At the midpoint of the Big 12 men's basketball race, the three-team scramble predicted by coaches in October is unfolding.
With one significant exception.
Missouri, rather than Texas A&M, is the third team in the free-for-all with Baylor and Kansas for the regular-season title. And the fourth-ranked Tigers (20-2, 7-2 in Big 12) have the easiest schedule down the stretch.
That does not mean tonight's Border War matchup in Columbia, Mo., between Mizzou and No. 8 Kansas (18-4, 8-1) looms as a "gimme" for the home team. Nor will the Tigers have an easy time defeating No. 6 Baylor (20-2, 7-2) on Feb. 11 in Mizzou Arena.
But understand this: As the second half of the league's 18-game conference schedule begins today, Missouri is the only Big 12 team that remains undefeated in its home arena (12-0).
Mizzou also is the only member of the top three with remaining home games against both fellow front-runners.
In conference matchups, Missouri has more remaining home games (5) than Kansas (4), as well as fewer daunting road trips than Baylor.
Add it up and the Tigers, who were picked fourth in the coaches' preseason poll, have the inside track to the league title if they can continue to defend their home court in the season's biggest games, starting tonight against Kansas (8 p.m., ESPN).
"That's the formula," Missouri coach Frank Haith said. "You've got to protect your home court and steal a couple on the road."
Haith quickly added that his team "didn't steal one in Stillwater when we had a chance" in last week's 79-72 loss to Oklahoma State (11-11, 4-5). He also knows that Kansas, winner of the past seven Big 12 regular-season titles, will not easily surrender the top spot.
But the Jayhawks have the league's toughest remaining road schedule. In addition to tonight's game at Missouri, KU also plays at Baylor (Wednesday) and at K-State (Feb. 13) in its next four games. Kansas' final two road games are at A&M (Feb. 22) and OSU (Feb. 27), two volatile venues for visiting teams.
Asked if he considered his team the front-runner because of its status atop today's standings, Kansas coach Bill Self said: "I think it's a coin toss. You can make a case that we're in good shape. But we've still got to go to real hard places [down the stretch]. Baylor is right there. And Missouri has played as hard a schedule as anyone so far."
In the next breath, Self uttered words rarely used in Big 12 basketball circles.
"Teams with four losses, they'll have a chance to win the league," Self said.
In the league's first 15 seasons, that has happened only once: Oklahoma and Kansas shared the 2004-05 title by finishing 12-4 in conference play. But with 18 games, rather than 16, on this year's Big 12 slate -- coupled with home-and-home matchups against all opponents -- it would not be shocking to see another four-loss team collecting a trophy.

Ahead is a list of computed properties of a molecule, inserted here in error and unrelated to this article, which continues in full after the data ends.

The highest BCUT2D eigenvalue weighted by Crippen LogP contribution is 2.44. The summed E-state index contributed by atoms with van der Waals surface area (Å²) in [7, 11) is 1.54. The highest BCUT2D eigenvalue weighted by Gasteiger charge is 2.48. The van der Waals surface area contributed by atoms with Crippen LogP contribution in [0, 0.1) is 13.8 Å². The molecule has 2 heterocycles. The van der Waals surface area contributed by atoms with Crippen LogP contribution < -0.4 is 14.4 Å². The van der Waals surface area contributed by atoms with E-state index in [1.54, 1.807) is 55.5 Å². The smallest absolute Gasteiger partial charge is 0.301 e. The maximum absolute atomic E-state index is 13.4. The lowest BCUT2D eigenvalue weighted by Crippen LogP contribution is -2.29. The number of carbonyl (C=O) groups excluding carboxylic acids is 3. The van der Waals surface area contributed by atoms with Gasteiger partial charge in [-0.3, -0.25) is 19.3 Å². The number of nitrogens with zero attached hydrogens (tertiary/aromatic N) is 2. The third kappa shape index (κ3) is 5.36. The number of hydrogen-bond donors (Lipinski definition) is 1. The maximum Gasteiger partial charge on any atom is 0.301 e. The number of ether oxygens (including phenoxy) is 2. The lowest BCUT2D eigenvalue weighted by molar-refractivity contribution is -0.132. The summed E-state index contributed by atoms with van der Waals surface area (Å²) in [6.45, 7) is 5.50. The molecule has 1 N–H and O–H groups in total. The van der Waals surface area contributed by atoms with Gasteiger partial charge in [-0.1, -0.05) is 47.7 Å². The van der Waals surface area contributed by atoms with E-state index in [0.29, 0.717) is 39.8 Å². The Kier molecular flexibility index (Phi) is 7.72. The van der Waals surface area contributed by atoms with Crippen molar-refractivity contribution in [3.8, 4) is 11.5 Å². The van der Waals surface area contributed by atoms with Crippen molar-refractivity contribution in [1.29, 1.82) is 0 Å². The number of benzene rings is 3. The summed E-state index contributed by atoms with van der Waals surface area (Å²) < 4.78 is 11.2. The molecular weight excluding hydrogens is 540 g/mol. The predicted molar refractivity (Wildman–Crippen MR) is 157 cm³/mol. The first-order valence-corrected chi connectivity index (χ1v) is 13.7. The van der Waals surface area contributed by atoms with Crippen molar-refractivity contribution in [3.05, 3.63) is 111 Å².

Who has the best chance? History suggests Kansas. Baylor has the deepest roster. But the schedule favors Missouri.
Other than a Feb. 25 date at Kansas, the combined conference record for Missouri's remaining road opponents is 7-20 (Texas Tech, Oklahoma, A&M). Baylor's remaining road foes, in addition to Missouri, include Iowa State (16-6, 6-3), a probable NCAA Tournament team.
Because of an 89-88 home loss to Missouri on Jan. 21, Baylor will be playing catch-up in its remaining road games. But the task does not seem impossible to Bears coach Scott Drew because Baylor owns the league's best road record (6-1).
Drew also understands that upsets will occur frequently in a league where eight of 10 teams appear destined to land postseason berths in either the NCAA Tournament or NIT. Take away cellar-dweller Tech (7-14, 0-9) and every other Big 12 team has a home winning percentage of at least .785 this season, with A&M (11-3) the only school with as many as three home losses.
"There is no easy game on the road in the Big 12," Drew said. "Night in and night out, you see someone who is supposed to win and doesn't. It's a matter of, 'Can you be successful on the road and defend the home court?' That's where the league will be decided."
If so, score the midseason edge to Missouri. By a whisker.
But realize that a softer schedule down the stretch can be trumped by elite athletes. That is what Self is counting on with Kansas' inside/outside combination of guard Tyshawn Taylor and forward Thomas Robinson, a national player of the year candidate.
"Those two are the key," Self said. "When they don't play as well, we get average pretty quickly."
And the law of averages, based on the difficulty of the front-runners' remaining schedules, rests with Missouri.
Jimmy Burch, 817-390-7760